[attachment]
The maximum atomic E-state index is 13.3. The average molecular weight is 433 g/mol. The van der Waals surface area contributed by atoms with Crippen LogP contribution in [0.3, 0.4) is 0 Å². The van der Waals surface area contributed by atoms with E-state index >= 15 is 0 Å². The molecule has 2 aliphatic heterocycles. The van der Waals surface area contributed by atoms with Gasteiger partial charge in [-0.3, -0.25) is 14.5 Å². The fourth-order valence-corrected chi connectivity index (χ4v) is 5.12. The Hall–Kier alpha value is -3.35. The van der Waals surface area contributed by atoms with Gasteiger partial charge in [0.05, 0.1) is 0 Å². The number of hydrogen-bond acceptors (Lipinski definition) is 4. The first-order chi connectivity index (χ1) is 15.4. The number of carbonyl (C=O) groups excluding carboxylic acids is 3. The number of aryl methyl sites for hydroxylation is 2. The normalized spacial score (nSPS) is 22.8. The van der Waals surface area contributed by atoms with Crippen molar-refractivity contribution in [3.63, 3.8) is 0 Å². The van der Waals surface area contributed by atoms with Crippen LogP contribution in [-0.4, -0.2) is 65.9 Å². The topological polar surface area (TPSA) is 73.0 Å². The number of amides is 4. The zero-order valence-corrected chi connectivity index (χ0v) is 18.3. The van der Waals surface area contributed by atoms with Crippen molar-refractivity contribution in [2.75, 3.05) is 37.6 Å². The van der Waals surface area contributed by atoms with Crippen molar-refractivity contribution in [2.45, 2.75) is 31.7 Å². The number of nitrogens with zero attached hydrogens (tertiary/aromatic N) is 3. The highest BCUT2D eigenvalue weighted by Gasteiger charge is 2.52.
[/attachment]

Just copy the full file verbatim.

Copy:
The maximum atomic E-state index is 13.3. The average molecular weight is 433 g/mol. The van der Waals surface area contributed by atoms with Crippen LogP contribution in [0.3, 0.4) is 0 Å². The van der Waals surface area contributed by atoms with E-state index >= 15 is 0 Å². The molecule has 2 aliphatic heterocycles. The van der Waals surface area contributed by atoms with Gasteiger partial charge in [-0.3, -0.25) is 14.5 Å². The fourth-order valence-corrected chi connectivity index (χ4v) is 5.12. The Hall–Kier alpha value is -3.35. The van der Waals surface area contributed by atoms with Gasteiger partial charge in [0.05, 0.1) is 0 Å². The number of hydrogen-bond acceptors (Lipinski definition) is 4. The first-order chi connectivity index (χ1) is 15.4. The number of carbonyl (C=O) groups excluding carboxylic acids is 3. The number of aryl methyl sites for hydroxylation is 2. The normalized spacial score (nSPS) is 22.8. The van der Waals surface area contributed by atoms with Crippen molar-refractivity contribution in [3.63, 3.8) is 0 Å². The van der Waals surface area contributed by atoms with Crippen LogP contribution in [-0.4, -0.2) is 65.9 Å². The topological polar surface area (TPSA) is 73.0 Å². The number of amides is 4. The zero-order valence-corrected chi connectivity index (χ0v) is 18.3. The van der Waals surface area contributed by atoms with Crippen molar-refractivity contribution in [2.75, 3.05) is 37.6 Å². The van der Waals surface area contributed by atoms with Crippen molar-refractivity contribution in [2.45, 2.75) is 31.7 Å². The number of nitrogens with zero attached hydrogens (tertiary/aromatic N) is 3. The highest BCUT2D eigenvalue weighted by Gasteiger charge is 2.52.